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Find video protocols related to scientific articles indexed in Pubmed.
Impacts of Macondo oil from Deepwater Horizon spill on the growth response of the common reed Phragmites australis: a mesocosm study.
Mar. Pollut. Bull.
PUBLISHED: 01-20-2014
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We investigated impacts of Macondo MC252 oil from the Deepwater Horizon (DWH) spill on the common reed Phragmites australis (Cav.) Trin. ex Steud., a dominant species of the Mississippi River Delta. In greenhouse experiments, we simulated the most common DWH oiling scenarios by applying weathered and emulsified Macondo oil to aboveground shoots at varying degrees of coverage (0-100%) or directly to marsh soil at different dosages (0-16 Lm(-)(2)). P. australis exhibited strong resistance to negative impacts when oil was applied to shoots alone, while reductions in above- and belowground plant growth were apparent when oil was applied to the soil or with repeated shoot-oiling. Although soil-oiling compromised plant function, mortality of P. australis did not occur. Our results demonstrate that P. australis has a high tolerance to weathered and emulsified Macondo oil, and that mode of exposure (aboveground versus belowground) was a primary determinant of impact severity.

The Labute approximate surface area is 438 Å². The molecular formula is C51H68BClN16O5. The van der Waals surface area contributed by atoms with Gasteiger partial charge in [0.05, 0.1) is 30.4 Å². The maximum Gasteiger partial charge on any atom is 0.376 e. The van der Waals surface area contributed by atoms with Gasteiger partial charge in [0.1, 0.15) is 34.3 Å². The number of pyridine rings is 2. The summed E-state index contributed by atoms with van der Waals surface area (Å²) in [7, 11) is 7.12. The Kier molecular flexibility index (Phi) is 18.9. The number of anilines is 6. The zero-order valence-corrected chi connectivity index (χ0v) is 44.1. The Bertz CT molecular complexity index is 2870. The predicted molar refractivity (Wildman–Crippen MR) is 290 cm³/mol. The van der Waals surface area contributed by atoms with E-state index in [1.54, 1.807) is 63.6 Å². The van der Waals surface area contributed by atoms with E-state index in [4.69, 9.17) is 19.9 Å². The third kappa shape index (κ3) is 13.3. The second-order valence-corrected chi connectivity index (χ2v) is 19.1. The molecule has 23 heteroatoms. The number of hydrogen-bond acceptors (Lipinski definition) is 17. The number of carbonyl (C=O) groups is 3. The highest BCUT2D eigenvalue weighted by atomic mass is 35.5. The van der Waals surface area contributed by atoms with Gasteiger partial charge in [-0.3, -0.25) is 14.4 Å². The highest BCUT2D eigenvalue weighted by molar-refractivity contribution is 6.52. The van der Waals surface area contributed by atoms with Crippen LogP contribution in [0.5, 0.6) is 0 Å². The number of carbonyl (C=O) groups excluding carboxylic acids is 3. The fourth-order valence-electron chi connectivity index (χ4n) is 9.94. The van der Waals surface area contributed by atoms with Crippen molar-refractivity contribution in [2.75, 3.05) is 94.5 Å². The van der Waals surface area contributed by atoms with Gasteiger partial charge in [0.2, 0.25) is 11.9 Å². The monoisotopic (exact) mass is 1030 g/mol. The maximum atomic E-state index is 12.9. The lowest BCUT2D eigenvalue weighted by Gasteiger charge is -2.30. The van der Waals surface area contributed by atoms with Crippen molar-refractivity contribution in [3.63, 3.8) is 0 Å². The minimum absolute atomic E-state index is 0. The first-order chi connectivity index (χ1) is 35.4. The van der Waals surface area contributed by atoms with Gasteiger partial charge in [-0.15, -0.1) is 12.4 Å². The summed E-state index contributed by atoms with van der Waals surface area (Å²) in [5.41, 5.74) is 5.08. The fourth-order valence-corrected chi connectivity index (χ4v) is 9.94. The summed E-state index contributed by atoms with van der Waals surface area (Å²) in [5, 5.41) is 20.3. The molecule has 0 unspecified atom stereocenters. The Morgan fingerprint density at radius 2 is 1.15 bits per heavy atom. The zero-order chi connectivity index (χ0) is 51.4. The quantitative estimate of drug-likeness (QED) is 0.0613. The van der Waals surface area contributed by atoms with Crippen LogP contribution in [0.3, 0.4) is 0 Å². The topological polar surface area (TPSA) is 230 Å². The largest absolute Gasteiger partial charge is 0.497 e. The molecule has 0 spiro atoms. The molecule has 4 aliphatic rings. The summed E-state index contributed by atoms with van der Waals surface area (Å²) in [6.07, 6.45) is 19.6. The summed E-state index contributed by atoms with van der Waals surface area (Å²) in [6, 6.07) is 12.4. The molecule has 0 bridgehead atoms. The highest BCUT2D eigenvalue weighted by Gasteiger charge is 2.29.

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Controls on resilience and stability in a sediment-subsidized salt marsh.
Ecol Appl
PUBLISHED: 08-12-2011